Honestly, though, I really wish Kaia had whacked him back and shown him who’s boss. I can’t have my baby getting picked on when I am not there…

Building a family in an unconventional way

Every couple of weeks, I quickly scroll through parenting groups I belong to on Facebook, and each time, there is inevitably at least one or two posts asking for night nurse requests/references. And because these posts are SO frequent, I have a little blurb about the two night nurses we hired, their contact information, and how we’d recommend them on my phone so I can just copy and paste the same thing (people do not like to use the “search” function in groups on Facebook, apparently). Well, earlier this week, someone direct messaged me on Facebook to ask if I could speak to him about the night nurses and our experiences with them, so I decided to chat with him today.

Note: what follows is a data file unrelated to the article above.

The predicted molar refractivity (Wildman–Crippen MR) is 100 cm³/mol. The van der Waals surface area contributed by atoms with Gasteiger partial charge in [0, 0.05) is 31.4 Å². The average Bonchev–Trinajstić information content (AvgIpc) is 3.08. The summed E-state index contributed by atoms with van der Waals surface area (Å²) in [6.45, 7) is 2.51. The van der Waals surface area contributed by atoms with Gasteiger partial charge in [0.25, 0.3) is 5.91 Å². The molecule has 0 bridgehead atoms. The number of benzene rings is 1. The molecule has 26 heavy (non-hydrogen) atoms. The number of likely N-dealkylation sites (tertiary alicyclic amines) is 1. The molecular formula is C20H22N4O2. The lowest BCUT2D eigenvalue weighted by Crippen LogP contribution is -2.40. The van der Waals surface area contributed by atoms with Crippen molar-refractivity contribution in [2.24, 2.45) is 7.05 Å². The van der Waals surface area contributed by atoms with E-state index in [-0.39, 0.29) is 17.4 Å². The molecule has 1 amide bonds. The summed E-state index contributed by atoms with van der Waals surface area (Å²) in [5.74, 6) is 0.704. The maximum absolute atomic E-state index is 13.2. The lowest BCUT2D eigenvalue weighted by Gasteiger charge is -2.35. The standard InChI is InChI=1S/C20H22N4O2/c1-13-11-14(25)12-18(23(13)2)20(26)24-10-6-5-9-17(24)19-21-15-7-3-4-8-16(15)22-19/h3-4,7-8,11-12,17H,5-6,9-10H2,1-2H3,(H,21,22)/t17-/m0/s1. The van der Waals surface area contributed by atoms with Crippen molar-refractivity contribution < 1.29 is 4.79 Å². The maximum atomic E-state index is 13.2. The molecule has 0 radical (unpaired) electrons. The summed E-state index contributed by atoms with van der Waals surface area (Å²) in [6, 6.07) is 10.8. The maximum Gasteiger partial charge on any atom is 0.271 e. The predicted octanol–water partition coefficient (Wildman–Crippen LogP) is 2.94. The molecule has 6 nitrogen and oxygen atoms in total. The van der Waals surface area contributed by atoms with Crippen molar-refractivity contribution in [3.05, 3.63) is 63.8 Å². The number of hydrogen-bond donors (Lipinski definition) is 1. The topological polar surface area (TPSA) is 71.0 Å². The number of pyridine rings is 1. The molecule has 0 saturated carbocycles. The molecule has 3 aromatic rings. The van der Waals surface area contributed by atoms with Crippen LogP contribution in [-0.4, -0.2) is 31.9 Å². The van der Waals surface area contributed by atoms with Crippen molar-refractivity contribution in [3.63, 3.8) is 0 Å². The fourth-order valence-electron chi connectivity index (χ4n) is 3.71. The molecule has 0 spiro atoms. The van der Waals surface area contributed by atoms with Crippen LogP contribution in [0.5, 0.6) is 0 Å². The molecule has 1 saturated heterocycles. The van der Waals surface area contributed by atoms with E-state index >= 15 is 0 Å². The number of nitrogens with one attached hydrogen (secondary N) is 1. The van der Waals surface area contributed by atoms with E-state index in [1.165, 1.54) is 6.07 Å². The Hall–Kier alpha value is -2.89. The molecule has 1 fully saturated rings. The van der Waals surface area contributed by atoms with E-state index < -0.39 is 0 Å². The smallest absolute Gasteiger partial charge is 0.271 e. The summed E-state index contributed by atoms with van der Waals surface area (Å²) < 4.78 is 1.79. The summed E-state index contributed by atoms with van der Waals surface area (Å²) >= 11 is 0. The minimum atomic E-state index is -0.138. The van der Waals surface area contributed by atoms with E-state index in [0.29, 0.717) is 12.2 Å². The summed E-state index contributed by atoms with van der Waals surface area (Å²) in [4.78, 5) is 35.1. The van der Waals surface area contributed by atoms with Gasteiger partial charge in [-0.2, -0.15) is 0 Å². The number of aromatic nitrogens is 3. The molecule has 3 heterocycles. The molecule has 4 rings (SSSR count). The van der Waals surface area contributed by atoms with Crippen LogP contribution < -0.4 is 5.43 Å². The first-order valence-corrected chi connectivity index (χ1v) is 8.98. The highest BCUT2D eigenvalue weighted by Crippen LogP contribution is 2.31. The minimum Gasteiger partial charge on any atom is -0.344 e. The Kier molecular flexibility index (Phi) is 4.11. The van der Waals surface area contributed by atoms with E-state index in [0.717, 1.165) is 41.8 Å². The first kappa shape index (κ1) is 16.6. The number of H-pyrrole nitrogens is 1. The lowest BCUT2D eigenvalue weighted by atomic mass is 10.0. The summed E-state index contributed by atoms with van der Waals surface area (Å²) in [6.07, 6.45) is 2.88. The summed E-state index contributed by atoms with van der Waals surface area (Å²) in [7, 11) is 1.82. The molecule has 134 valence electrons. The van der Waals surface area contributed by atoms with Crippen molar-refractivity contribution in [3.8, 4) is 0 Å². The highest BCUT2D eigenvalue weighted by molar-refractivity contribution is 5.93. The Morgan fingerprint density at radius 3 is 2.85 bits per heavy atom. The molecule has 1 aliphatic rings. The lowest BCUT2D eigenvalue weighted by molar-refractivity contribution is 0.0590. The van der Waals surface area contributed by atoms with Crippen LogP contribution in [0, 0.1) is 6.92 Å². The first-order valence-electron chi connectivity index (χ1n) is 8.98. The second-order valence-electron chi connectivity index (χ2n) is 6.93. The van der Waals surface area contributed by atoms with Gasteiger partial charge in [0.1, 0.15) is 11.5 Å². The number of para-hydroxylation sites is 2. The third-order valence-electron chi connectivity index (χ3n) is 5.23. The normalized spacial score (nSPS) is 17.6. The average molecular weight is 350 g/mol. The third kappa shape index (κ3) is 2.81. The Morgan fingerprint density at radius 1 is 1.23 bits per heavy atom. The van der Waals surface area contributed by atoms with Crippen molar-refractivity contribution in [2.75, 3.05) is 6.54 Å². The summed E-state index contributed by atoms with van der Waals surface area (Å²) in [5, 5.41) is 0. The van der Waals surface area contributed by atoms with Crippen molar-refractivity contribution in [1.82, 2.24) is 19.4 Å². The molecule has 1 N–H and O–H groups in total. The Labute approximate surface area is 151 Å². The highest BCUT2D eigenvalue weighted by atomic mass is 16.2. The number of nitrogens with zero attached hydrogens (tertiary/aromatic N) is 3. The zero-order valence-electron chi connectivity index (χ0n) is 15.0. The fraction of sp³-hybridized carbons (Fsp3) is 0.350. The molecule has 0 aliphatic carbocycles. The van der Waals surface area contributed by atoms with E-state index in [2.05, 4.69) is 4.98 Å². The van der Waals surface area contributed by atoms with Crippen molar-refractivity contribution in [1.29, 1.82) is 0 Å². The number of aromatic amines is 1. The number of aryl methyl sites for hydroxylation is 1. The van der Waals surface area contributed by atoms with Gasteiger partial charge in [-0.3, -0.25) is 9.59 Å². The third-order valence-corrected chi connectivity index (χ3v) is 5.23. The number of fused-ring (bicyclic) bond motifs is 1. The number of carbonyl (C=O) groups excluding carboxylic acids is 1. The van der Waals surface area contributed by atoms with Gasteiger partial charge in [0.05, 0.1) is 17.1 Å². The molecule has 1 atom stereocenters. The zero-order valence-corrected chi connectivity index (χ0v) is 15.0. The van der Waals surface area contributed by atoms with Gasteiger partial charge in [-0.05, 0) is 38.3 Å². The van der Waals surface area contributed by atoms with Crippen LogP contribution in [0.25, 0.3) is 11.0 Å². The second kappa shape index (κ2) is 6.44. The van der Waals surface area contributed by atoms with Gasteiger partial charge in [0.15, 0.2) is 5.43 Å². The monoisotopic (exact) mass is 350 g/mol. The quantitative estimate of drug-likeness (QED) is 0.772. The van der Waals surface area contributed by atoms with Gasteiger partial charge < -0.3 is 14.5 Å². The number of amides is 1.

He introduced himself and his situation as being “different:” he and his partner are in a gay marriage, and they are currently expecting twins, a boy and a girl, through a surrogate. It would be their first children, they have no family nearby, and are looking for support. Initially I thought… None of this sounded that odd to me; I hear situations like this all the time in liberal cities like San Francisco, Boston, and New York. But what was actually different was how they are starting their family: the babies are both biologically theirs. How is that possible? I thought. Well, this man’s sister did IVF to extract her eggs to then fertilize with his partner’s sperm. So while the children did not come from his sperm, they are technically related to him.